Jack of All Trades

During the Edo Period in Japan (1600−1868), firefighters primarily worked as steeplejacks -- people who climb tall structures such as apartment buildings or and steeples in order to carry out repairs. This meant that firefighters got paid when they put out fires, but they also got paid when fires damaged tall buildings and repairs were needed. The result? Multiple known cases of firefighters setting fires to create business for themselves. It was enough of a problem that the shogunate to issue warning ordinances and executed some offending firefighters.

Master of the Land Mask

This is an "Apuema Kanak" mask from New Caledonia. It was worn by a high-status chief. Circa 1700s - 1800s.


"Only three people have ever really understood the Schleswig-Holstein business—the Prince Consort, who is dead—a German professor, who has gone mad—and I, who have forgotten all about it."

Lord John Palmerston. The Schleswig-Holstein Question was a complex set of diplomatic and other issues arising in the 1800s over the relationships of two duchies, Schleswig (Danish: Sønderjylland/Slesvig) and Holstein (Danish: Holsten), their relationships to the Danish crown, their relationships to the German Confederation, and their relationships to each other. The two duchies have a long history of connections to Scandinavia and the European mainland. At various points both have belonged to Denmark, to Germany, or been independent states. Schleswig is currently divided between Denmark and Germany, and Holstein is entirely in Germany.

The "vajra” is a type of multi-pronged, double-ended scepter, like the example above, and it is one of the most common implements of Tibetan Buddhist ritual. The worn details here attest to its frequent usage. The vajra symbolizes destructibility and clarity. Two qualities of any enlightened mind according to Tibetan Buddhism. Vajras were often paired with bells, and together, the two ritual objects represent complete enlightenment.

Correcting A Historical Myth

The statement "To learn who rules over you, simply find out who you are not allowed to criticize" is often falsely attributed to Voltaire, the French philosopher during the Enlightenment in the 1700s. The statement is actually much, much younger. It comes from an essay by a racist, neo-Nazi, Holocaust denier, and white separatist American named Kevin Strom which was first published in 1993.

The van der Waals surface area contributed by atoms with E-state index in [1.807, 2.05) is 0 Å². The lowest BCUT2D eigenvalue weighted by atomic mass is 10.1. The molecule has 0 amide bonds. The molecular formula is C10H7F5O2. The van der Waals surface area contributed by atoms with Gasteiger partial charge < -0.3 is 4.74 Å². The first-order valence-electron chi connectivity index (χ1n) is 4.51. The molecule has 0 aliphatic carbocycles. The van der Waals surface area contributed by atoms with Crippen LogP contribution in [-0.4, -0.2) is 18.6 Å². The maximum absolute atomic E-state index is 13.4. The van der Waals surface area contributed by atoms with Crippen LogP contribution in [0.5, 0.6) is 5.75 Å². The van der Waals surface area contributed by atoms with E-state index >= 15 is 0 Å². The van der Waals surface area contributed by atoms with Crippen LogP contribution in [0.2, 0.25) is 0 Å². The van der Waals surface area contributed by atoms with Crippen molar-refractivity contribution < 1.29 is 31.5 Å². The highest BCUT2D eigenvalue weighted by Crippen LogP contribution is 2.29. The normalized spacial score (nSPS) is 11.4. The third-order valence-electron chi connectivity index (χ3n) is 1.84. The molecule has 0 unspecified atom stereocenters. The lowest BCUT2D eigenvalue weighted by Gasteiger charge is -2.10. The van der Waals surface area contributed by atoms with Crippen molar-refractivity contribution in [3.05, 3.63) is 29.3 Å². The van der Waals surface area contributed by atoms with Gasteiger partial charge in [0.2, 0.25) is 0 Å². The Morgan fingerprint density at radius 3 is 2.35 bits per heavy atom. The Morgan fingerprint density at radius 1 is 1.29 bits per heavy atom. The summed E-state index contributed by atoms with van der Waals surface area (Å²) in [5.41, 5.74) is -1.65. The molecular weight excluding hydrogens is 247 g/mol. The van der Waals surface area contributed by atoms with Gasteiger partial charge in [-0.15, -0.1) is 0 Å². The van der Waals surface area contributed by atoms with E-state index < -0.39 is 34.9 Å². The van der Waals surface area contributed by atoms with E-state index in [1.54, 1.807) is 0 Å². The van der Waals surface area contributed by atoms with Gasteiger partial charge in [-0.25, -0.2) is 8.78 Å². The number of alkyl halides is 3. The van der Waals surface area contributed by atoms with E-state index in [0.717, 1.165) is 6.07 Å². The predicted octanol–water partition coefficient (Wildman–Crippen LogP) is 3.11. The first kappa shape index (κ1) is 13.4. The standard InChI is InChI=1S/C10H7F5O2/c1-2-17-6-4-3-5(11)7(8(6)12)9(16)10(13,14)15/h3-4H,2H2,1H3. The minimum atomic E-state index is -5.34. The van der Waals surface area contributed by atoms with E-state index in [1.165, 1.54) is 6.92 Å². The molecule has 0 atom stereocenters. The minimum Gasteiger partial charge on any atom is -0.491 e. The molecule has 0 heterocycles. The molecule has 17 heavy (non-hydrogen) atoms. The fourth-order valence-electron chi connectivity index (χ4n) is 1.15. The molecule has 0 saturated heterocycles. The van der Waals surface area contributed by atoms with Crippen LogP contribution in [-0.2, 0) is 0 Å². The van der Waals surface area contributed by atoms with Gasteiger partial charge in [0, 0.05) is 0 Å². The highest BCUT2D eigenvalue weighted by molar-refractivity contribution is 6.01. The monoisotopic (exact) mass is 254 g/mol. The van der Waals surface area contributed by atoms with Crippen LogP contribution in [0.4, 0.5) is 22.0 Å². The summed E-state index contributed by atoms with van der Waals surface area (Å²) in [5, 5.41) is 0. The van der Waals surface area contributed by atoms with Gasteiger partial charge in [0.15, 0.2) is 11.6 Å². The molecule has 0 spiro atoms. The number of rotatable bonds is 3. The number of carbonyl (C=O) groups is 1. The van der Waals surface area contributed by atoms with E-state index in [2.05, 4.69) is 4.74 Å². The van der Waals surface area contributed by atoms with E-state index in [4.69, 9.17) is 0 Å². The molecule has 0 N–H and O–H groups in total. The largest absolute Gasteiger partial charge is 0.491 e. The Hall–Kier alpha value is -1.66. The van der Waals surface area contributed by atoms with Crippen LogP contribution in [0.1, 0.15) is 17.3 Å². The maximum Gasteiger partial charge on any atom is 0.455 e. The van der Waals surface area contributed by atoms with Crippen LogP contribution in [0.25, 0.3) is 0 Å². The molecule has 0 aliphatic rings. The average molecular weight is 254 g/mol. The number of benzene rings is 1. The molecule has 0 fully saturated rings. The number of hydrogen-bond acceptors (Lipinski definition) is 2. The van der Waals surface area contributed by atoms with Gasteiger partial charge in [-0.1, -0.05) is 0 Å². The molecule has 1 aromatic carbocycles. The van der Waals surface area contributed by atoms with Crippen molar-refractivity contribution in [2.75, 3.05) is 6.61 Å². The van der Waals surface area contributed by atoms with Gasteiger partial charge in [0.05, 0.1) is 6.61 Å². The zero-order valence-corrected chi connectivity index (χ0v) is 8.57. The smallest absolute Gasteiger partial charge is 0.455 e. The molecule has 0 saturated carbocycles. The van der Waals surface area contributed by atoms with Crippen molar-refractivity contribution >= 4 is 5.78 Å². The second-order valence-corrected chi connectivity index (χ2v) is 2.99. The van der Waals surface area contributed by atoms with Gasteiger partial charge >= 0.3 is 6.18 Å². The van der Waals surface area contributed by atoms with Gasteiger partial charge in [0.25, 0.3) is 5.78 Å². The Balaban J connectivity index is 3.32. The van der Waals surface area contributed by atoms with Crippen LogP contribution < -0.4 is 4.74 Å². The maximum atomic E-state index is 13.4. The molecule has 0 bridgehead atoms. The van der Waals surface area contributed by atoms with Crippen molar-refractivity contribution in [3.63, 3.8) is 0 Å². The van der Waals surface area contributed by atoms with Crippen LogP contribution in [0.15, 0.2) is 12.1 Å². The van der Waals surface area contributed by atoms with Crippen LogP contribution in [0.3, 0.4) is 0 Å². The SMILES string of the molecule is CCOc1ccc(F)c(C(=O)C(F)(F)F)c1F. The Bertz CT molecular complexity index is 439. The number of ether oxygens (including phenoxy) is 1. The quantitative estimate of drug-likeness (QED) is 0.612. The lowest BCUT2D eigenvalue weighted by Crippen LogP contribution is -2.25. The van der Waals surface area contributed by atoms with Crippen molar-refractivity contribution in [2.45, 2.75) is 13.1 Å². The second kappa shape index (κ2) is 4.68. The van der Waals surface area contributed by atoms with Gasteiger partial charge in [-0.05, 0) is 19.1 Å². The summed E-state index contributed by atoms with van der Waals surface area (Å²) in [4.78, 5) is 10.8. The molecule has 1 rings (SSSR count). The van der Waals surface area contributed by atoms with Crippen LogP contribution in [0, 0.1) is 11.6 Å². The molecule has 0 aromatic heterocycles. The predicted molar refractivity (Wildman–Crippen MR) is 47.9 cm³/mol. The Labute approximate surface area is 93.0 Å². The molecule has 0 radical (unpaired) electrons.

The jigsaw puzzle was invented in 1766 by Briton Johns Spilsbury. He wanted an educational tool to help teach geography, and the first jigsaw puzzles were cut up maps.

Samurai Children Were At-Risk For Lead Poisoning

A modern scientific study which analyzed 70 remains from a samurai cemetary showed that many samurai children had higher amounts of lead than the women, who in turn had higher amounts than the men. Sadly the young were the worst affected: those under 3 had the highest levels among children. The lead levels were high enough to be causing intellectual and developmental difficulties. In the worst cases, the lead levels were 150 times that which causes problems in modern children.

The study traced the lead poisoning to the lead-based white makeup popular among the children's mothers during the Edo Period. Since such makeup was only worn by kabuki actors, geisha, and samurai women, it is likely poorer children were spared.

The longest-reigning emperor of China, the Kangxi Emperor (1661 – 1722), was also the last to maintain traditional Manchurian army regulations. These decreed that a commander who returned from a battle alone (with all his men dead) would be put to death. The same for an ordinary foot soldier. The rule was intended to motivate bravery. Trying to save oneself would just end in an execution, so soldiers knew their whole unit needed to defeat the enemy to win.

An Iron Lacquered Samurai Mask

The majority of masks were half-length (mempo), covering the nose and the face below the eyes. Full masks (somen) were rarer. The majority date from the peaceful Edo period. With no practical usage for mempo and somen, armorers like the Myōchin clan became known for crafting ever more varied masks as a demonstration of their creativity and their famous metalworking skills. Inscribed by Myōchin Muneakira, Edo period, circa 1713.

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    HISTORICAL NON-FICTION

    By Lillian Audette

    This blog is a collection of the interesting, the weird, and sometimes the need-to-know about history, culled from around the internet. It has pictures, it has quotes, it occasionally has my own opinions on things. If you want to know more about anything posted, follow the link at the "source" on the bottom of each post. And if you really like my work, buy me a coffee or become a patron!

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